‘A victim is a victim is a victim’… the women left behind by VAWA expiration

Updated
Democratic Leader Nancy Pelosi (D-CA) (C), stands with the Democratic women of the House to highlight the historic diversity of the House Democratic Caucus,...
Democratic Leader Nancy Pelosi (D-CA) (C), stands with the Democratic women of the House to highlight the historic diversity of the House Democratic Caucus,...
Mark Wilson/Getty Images

It is exactly one week since the members of the 113th Congress were sworn in. For the newly-elected freshmen legislators, offices are furnished, and phone lines and emails should be up and running, yet there still hasn’t been a single word uttered about the Violence Against Women Act that House Republicans so callously allowed to expire last month.

VAWA, which was originally drafted in 1994 and has since passed two Congressional re-authorizations, strengthens federal penalties for rapists and domestic abusers and provides funding to aid and counsel the victims.

However, on its third go-round of re-authorization, the Republican-led House of Representatives, eager to continue their do-nothing agenda, allowed it to expire without so much as a vote. Instead, the House unsuccessfully tried to push its own watered-down version of the bill which controversially excluded three key groups that are especially vulnerable to sexual and domestic violence—Native American women, immigrant women and the LGBT community.

So let’s take a look at these three contentious items that dare to defend the innocent.

Native American Tribal Law

According to the Justice Department, nearly half of all Native American women have experienced rape, physical violence or stalking by an intimate partner. And on some reservations, Indian women are murdered at a rate more than 10 times the national average.

The National Congress of American Indians contends that about 40% of Native American women will face spousal domestic abuse in their lifetime. Pair that with the fact that more than half of those women are married to non-Native American men who are not subject to tribal law and cannot be prosecuted by local tribal authorities (who are oftentimes the only authorities nearby).

It goes without saying that these women are in dire need of help and protection from their abusers, and the revised VAWA would have given it to them by granting tribal courts jurisdiction to oversee domestic violence cases.

House Majority Leader Eric Cantor, however, will have none of it.

According to thinkprogress.org, Cantor and other Republicans are more concerned with the constitutional rights of the alleged attackers than they are with the victims. This, even though the widely accepted Senate version of the bill included a full set of constitutional protections for suspects of abuse.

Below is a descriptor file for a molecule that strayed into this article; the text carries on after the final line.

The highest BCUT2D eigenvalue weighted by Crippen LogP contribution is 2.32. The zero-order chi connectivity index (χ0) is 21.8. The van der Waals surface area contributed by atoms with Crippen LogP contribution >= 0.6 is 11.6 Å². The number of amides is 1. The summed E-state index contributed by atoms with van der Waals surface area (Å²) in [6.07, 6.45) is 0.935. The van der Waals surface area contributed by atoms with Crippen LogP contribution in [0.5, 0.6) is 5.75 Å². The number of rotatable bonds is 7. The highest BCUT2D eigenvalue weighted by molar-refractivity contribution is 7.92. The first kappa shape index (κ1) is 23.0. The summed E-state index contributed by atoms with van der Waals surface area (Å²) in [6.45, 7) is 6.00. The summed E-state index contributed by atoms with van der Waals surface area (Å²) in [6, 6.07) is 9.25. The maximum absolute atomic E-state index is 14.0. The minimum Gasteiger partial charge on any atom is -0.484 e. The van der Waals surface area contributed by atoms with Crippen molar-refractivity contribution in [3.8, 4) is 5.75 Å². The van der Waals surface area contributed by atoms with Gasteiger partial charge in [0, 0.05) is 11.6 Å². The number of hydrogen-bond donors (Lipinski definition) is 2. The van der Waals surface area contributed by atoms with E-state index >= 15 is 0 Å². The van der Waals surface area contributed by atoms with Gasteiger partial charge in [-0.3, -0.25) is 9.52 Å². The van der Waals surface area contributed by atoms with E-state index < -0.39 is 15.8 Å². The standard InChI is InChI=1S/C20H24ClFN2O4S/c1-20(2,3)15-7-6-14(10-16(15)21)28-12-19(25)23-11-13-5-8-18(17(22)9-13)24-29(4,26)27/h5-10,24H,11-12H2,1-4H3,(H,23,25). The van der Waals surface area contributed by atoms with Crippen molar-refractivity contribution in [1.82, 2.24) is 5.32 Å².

Undocumented Immigrant Women

The Southern Poverty Law Center reports that immigrant women are among the most vulnerable and exploited people in our society.

They plant, harvest, and pack the fruits and vegetables we eat. They process our meat, poultry, and seafood. They clean our houses and hotel rooms, cook our food, serve us in restaurants, and perform many other jobs at the lowest rungs of the economic ladder. Yet, in addition to the many abuses faced by their male counterparts, they’re often the target of sexual violence and gender discrimination in the workplace.

These women are largely voiceless, isolated, and afraid. They do not know their rights. They often fear that reporting abuses will lead to job loss and, in some cases, deportation and separation from their children. Some feel too much shame to report harassment or sexual violence, leaving them extremely vulnerable to exploitation by male co-workers or supervisors.


During a 2010 survey, roughly 80% of immigrant farmworking women reported experiencing some form of sexual harassment in their lives.

The abuse is so wide-ranging and deplorable that many farmworkers in Salinas, California refer to one local field as “field de calzon”, or “field of panties” because so many women had been raped there by supervisors.

The Senate-passed version of VAWA would have worked toward encouraging victims to report their attackers by granting them temporary legal status in the U.S. in exchange for their assistance in catching the assailant.

With worries of deportation out of the way, victims would be much more likely to come forward and tell their stories.

LGBT victims of domestic abuse

While the LGBT community experiences domestic violence at roughly the same rate as the heterosexual community, they often face unique barriers when requesting services.

A 2010 survey by the National Coalition of Anti-Violence Programs found that 45% of lesbian, gay, bisexual, and transgendered victims were turned away when they sought help from a domestic violence shelter and nearly 55% of those who sought protection orders were denied them.

Had VAWA been re-authorized it would would have designated funds to expanding services to LGBT victims of domestic violence.

Given the unique and especially vulnerable positions in which all three of these groups find themselves, many people feel it is imperative that Congress act swiftly to re-authorize the Violence Against Women Act.

Vermont Sen. Patrick Leahy, a staunch supporter of VAWA, said it best when he addressed the Senate floor late last year on the issue, “a victim is a victim is a victim.”

'A victim is a victim is a victim'... the women left behind by VAWA expiration

Updated